With any of those three display options, you can create a flow that appears on all pages or select URLs, and feeds leads into your email provider of choice.
Just proceed through the Lead Flows wizard which walks you through selecting a display type, customizing the text, imagery and colors for your pop-up, and adjusting other options as you see fit.
For instance, I can connect my MailChimp to HubSpot Marketing Free and each time I set up a new Lead Flow, I can make sure that contacts are added to the correct email marketing List. (Third party pop-up solutions are not recognized, so you’ll need to use these Lead Flows if you want Marketing Free to collect all lead information.)
If you want some or all of your existing embedded forms to feed into your email marketing provider, head over to the Collected Forms tab which lists every form HubSpot Marketing Free has detected (meaning someone has completed the form since the tracking code has been installed). You can also choose to sync those contacts with HubSpot’s free CRM service.
Here you can see two of my forms. One is a standard Contact form while the other, “#mc-embedded…” is an embedded MailChimp form for one of my content upgrades.
I can toggle email notifications for each form submission (the emails include all of the data that’s collected for that contact at that time), as well as edit the collected form to direct it into a MailChimp list. I already know that the MailChimp embedded form is on my LinkedIn Profile guide which gets almost 100% direct, new traffic from Google Search, and it feeds directly into the appropriate group within a list, so I don’t need HubSpot Marketing Free to sync, nor do I need email notifications on completion.
For contacts that come in via the Contact Us page, however, knowing how they got there in one email as their form submission comes in via a second, normal lead email, is helpful. I can also sync those leads into MailChimp for ongoing marketing in addition to whatever personal responses I might send.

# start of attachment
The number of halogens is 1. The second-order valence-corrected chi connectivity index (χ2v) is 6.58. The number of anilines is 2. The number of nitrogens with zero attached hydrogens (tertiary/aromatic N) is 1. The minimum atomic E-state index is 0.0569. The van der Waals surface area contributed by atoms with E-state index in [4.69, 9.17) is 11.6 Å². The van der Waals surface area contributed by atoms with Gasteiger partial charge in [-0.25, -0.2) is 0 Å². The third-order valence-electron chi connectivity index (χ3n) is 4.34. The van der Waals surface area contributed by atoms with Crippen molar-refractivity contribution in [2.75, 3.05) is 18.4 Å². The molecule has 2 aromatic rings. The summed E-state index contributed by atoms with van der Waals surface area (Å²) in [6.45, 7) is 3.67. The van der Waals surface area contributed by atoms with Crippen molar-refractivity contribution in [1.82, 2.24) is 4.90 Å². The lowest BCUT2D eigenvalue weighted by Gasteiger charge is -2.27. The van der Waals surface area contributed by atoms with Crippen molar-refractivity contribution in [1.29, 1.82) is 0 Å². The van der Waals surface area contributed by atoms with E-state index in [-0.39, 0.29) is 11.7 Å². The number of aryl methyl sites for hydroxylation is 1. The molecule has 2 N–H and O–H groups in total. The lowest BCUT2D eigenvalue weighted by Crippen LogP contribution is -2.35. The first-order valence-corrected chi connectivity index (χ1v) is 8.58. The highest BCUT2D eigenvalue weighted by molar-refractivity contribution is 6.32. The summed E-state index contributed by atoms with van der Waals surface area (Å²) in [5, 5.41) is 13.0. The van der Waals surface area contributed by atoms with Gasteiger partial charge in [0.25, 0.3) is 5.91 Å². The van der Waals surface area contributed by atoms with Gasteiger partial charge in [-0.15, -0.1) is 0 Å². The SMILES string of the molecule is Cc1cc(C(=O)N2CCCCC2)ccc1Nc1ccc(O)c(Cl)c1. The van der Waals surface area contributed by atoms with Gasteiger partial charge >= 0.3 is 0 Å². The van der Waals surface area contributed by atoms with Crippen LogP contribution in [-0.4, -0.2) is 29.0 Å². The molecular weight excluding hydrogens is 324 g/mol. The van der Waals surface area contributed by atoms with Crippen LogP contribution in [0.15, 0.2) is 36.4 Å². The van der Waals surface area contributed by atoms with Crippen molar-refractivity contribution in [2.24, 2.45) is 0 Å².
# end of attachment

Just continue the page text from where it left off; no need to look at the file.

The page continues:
Obviously your site and available forms may vary wildly, so my point here is to illustrate how HubSpot Marketing Free’s Lead Flows and Collected Forms can be initialized and customized to suit your needs, in moments.
There is an upgraded version (HubSpot Marketing Starter) for $50/mo that removes all branding, stores contact details indefinitely (instead of 7 days), and permits custom lead form fields.
PRO TIP: Routinely export your contacts, either all or for specific forms / lead flows, into a spreadsheet where you can perform more detailed, as well as aggregate, analysis.
While the creation of words and images into a compelling message that your target audience will respond to positively is certainly an art, executing successful marketing tactics and measuring their results should be more of a science.
If you want to understand your audience so that you can communicate with them better, you need to see what they’re doing – both how they got to your site and what they did when they got there – and Google Analytics alone will not provide that information to you when it matters most: for your valuable leads and prospects.
Thanks to HubSpot Marketing Free, you can see exactly what specific leads did prior to becoming leads and learn from those experiences.
Now you have those missing links.
This content was originally published here.